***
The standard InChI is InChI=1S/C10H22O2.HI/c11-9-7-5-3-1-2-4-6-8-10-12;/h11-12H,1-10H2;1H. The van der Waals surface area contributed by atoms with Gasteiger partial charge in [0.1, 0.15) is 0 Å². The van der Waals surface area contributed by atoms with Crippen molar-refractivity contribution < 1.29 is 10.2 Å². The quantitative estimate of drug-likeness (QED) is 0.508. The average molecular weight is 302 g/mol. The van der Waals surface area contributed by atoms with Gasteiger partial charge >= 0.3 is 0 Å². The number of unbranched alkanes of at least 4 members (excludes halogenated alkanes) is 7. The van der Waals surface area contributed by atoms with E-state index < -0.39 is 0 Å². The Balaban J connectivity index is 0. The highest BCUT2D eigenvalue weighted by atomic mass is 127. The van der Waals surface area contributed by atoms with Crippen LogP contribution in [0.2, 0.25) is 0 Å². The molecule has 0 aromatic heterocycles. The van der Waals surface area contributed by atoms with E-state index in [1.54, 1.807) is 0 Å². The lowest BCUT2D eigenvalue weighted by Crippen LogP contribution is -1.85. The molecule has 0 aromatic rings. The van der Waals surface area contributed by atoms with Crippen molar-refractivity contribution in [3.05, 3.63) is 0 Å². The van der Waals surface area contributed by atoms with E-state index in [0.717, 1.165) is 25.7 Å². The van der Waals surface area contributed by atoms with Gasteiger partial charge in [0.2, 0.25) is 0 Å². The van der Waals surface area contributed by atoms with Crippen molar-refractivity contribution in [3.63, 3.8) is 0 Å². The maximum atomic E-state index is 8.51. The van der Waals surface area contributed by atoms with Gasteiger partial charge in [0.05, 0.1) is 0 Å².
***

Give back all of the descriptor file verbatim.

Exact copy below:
The standard InChI is InChI=1S/C10H22O2.HI/c11-9-7-5-3-1-2-4-6-8-10-12;/h11-12H,1-10H2;1H. The van der Waals surface area contributed by atoms with Gasteiger partial charge in [0.1, 0.15) is 0 Å². The van der Waals surface area contributed by atoms with Crippen molar-refractivity contribution < 1.29 is 10.2 Å². The quantitative estimate of drug-likeness (QED) is 0.508. The average molecular weight is 302 g/mol. The van der Waals surface area contributed by atoms with Gasteiger partial charge >= 0.3 is 0 Å². The number of unbranched alkanes of at least 4 members (excludes halogenated alkanes) is 7. The van der Waals surface area contributed by atoms with E-state index < -0.39 is 0 Å². The Balaban J connectivity index is 0. The highest BCUT2D eigenvalue weighted by atomic mass is 127. The van der Waals surface area contributed by atoms with Crippen LogP contribution in [0.2, 0.25) is 0 Å². The molecule has 0 aromatic heterocycles. The van der Waals surface area contributed by atoms with E-state index in [1.54, 1.807) is 0 Å². The lowest BCUT2D eigenvalue weighted by Crippen LogP contribution is -1.85. The molecule has 0 aromatic rings. The van der Waals surface area contributed by atoms with Crippen molar-refractivity contribution in [3.05, 3.63) is 0 Å². The van der Waals surface area contributed by atoms with E-state index in [0.717, 1.165) is 25.7 Å². The van der Waals surface area contributed by atoms with Gasteiger partial charge in [0.2, 0.25) is 0 Å². The van der Waals surface area contributed by atoms with Crippen molar-refractivity contribution in [3.63, 3.8) is 0 Å². The maximum atomic E-state index is 8.51. The van der Waals surface area contributed by atoms with Gasteiger partial charge in [0.05, 0.1) is 0 Å².